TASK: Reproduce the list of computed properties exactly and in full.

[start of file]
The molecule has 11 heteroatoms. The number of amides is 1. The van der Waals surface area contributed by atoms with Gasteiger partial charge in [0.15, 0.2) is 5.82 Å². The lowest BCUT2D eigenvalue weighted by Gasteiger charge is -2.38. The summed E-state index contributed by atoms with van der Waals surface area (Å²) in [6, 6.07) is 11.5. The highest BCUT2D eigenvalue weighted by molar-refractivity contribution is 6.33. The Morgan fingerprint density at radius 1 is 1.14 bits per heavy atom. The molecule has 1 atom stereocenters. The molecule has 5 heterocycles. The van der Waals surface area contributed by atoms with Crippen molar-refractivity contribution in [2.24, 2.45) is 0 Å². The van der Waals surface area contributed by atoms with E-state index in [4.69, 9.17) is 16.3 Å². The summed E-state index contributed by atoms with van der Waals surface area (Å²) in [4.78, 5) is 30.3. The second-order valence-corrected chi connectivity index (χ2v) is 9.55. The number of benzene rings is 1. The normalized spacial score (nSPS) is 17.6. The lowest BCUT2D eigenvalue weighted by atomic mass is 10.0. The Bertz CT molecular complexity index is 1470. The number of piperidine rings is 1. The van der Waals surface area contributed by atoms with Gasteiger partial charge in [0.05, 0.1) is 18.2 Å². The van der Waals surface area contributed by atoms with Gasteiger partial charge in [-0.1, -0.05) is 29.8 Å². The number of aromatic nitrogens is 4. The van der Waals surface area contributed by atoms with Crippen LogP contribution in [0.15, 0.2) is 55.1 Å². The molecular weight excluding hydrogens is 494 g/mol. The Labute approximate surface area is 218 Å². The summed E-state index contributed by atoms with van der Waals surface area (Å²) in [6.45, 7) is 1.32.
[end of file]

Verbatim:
The molecule has 11 heteroatoms. The number of amides is 1. The van der Waals surface area contributed by atoms with Gasteiger partial charge in [0.15, 0.2) is 5.82 Å². The lowest BCUT2D eigenvalue weighted by Gasteiger charge is -2.38. The summed E-state index contributed by atoms with van der Waals surface area (Å²) in [6, 6.07) is 11.5. The highest BCUT2D eigenvalue weighted by molar-refractivity contribution is 6.33. The Morgan fingerprint density at radius 1 is 1.14 bits per heavy atom. The molecule has 1 atom stereocenters. The molecule has 5 heterocycles. The van der Waals surface area contributed by atoms with Crippen molar-refractivity contribution in [2.24, 2.45) is 0 Å². The van der Waals surface area contributed by atoms with E-state index in [4.69, 9.17) is 16.3 Å². The summed E-state index contributed by atoms with van der Waals surface area (Å²) in [4.78, 5) is 30.3. The second-order valence-corrected chi connectivity index (χ2v) is 9.55. The number of benzene rings is 1. The normalized spacial score (nSPS) is 17.6. The lowest BCUT2D eigenvalue weighted by atomic mass is 10.0. The Bertz CT molecular complexity index is 1470. The number of piperidine rings is 1. The van der Waals surface area contributed by atoms with Gasteiger partial charge in [0.05, 0.1) is 18.2 Å². The van der Waals surface area contributed by atoms with Gasteiger partial charge in [-0.1, -0.05) is 29.8 Å². The number of aromatic nitrogens is 4. The van der Waals surface area contributed by atoms with Crippen LogP contribution in [0.15, 0.2) is 55.1 Å². The molecular weight excluding hydrogens is 494 g/mol. The Labute approximate surface area is 218 Å². The summed E-state index contributed by atoms with van der Waals surface area (Å²) in [6.45, 7) is 1.32.